Polish commercial real estate driven by office sector growth

Warsaw, Poland (Penn State University Libraries, CC BY-NC)

Investors are positive about commercial real estate in Central and Eastern Europe, with the Polish office market a preferred destination for investors, followed by the Czech market and Poland’s retail market, according to a research paper published by real estate firm DTZ.

Looking at the coming 11 months of 2016, 74 per cent of investors said they expected further allocation of capital to commercial real estate in Central and Eastern Europe, up from 72 per cent six months ago. This is mainly due to a fall in yield and vacancy rates. Some 23 per cent of investors believe that the value of their portfolio will remain unchanged and 3 per cent predict a decrease in their portfolios’ value.

“In the coming twelve months we foresee that the largest expansion in Central and Eastern Europe will be in Poland and the Czech Republic, where around 70 per cent of investors surveyed by us are looking to acquire assets in these countries’ retail and office markets. They are particularly interested in opportunistic and value added investments, as well as in the core segment,” said Łukasz Maciak, Capital Markets Director, DTZ.

Half of the respondents expect an improvement in terms of financing conditions in the region, compared with 66 per cent a year ago, and 47 per cent indicated they do not expect a change, which in many instances may be associated with interest rates being at historical lows.

Approximately 60 per cent anticipated lower prime retail yields on the Polish market, while 20 per cent expect it to remain unchanged and 10 per cent foresee an increase. Overpriced property is considered to be the main risk on the Polish market.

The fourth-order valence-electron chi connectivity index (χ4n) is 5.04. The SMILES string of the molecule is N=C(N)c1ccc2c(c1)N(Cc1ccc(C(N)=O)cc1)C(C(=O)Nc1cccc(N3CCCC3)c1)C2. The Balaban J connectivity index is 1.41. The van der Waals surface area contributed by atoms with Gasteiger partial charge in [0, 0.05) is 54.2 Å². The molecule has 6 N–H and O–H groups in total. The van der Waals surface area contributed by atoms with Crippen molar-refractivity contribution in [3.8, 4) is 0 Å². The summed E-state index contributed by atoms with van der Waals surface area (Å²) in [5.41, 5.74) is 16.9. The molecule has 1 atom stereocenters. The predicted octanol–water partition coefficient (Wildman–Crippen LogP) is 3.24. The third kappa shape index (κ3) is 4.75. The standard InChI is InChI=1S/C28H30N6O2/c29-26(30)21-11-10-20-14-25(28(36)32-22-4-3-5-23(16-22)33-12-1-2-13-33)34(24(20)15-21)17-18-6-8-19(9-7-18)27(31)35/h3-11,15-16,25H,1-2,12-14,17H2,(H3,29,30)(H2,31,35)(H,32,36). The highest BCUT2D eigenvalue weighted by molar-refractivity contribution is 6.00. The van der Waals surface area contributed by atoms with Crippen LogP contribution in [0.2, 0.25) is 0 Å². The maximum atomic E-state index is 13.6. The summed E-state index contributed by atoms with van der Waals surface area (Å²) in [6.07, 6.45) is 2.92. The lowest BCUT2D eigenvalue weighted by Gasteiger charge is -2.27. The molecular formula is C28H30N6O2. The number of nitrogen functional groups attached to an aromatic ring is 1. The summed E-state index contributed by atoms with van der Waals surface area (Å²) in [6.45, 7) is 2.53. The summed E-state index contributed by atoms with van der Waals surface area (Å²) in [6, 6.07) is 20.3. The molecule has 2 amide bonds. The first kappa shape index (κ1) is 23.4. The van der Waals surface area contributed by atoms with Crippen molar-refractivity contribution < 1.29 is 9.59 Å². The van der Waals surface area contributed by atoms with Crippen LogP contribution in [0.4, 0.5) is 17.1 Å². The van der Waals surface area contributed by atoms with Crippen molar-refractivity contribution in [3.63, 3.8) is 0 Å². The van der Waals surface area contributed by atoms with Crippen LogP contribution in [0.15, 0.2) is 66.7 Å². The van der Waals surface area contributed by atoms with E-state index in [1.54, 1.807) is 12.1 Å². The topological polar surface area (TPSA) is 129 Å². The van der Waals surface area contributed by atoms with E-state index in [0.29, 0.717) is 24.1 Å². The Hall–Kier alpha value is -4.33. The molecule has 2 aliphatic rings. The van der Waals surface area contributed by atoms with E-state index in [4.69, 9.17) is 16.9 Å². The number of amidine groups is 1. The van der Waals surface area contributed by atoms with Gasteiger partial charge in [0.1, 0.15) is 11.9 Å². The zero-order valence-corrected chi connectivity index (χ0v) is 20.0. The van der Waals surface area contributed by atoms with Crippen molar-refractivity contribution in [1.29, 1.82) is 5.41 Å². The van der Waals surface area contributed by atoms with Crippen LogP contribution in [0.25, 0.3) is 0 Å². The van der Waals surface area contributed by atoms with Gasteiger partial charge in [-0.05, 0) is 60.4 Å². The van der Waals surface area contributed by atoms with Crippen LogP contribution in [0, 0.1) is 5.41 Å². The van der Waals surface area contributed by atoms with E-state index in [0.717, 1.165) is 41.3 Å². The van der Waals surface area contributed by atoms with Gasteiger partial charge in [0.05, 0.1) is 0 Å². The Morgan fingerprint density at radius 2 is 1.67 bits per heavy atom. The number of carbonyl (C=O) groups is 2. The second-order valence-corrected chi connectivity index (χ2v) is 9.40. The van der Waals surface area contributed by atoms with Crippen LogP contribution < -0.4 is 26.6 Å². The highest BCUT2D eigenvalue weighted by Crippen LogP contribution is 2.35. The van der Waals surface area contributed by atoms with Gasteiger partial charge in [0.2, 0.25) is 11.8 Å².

Dynamic growth of Polish regional office markets

Warsaw’s share in Poland’s total volume of office space is gradually decreasing. It was as late as 2012/2013 that the capital provided about 70 per cent of modern office stock, whereas by the end of June 2015 the share decreased to around 55 per cent.

The main driving force continues to be the following sectors: BPO (business process outsourcing), SSC (shared service centres) and ICT (information, communication, technology), as well as R&D (research & development), DTZ said. “Demand for office space is additionally created by the local divisions of international corporations and the exceptionally active sector of locally operating small and medium-sized enterprises,” the report outlined.

Total supply in the cities analysed (Kraków, Wrocław, Tricity, Poznań, Katowice, Łódź, Szczecin, with further growth potential in Lublin, Kielce, Olsztyn, Bydgoszcz, Białystok, Rzeszów, Opole and Radom) amounted to 3.6 million square meters, of which 87 per cent is located in the main regional cities.

In terms of the volume of supply, Cracow remains in the leading position with 740,000 sq m of office space, followed by Wrocław and the Tricity with a total supply of office space of respectively 633,000 and 525,000 sq m.

On most regional markets rents have remained at a relatively stable level between EUR14 and 16 per sq m/month for prime locations and between EUR10 and 13 per sq m/month for mid-range office space. Due to the rapid increase in new supply of office space in the second half of 2015 and in 2016, which in many cities will also mean an increase in vacant space, competition among owners of office buildings will become fiercer. Therefore, tenants can expect that effective rents will be lowered over the coming quarters.

Tenants and developers are reportedly attracted not only to core agglomerations, but to emerging markets as well. In 2016, a supply gap is expected in Krakow, Tricity and Łódź. The next year’s transaction volume on the Polish regional markets is projected to surpass that recorded in 2015.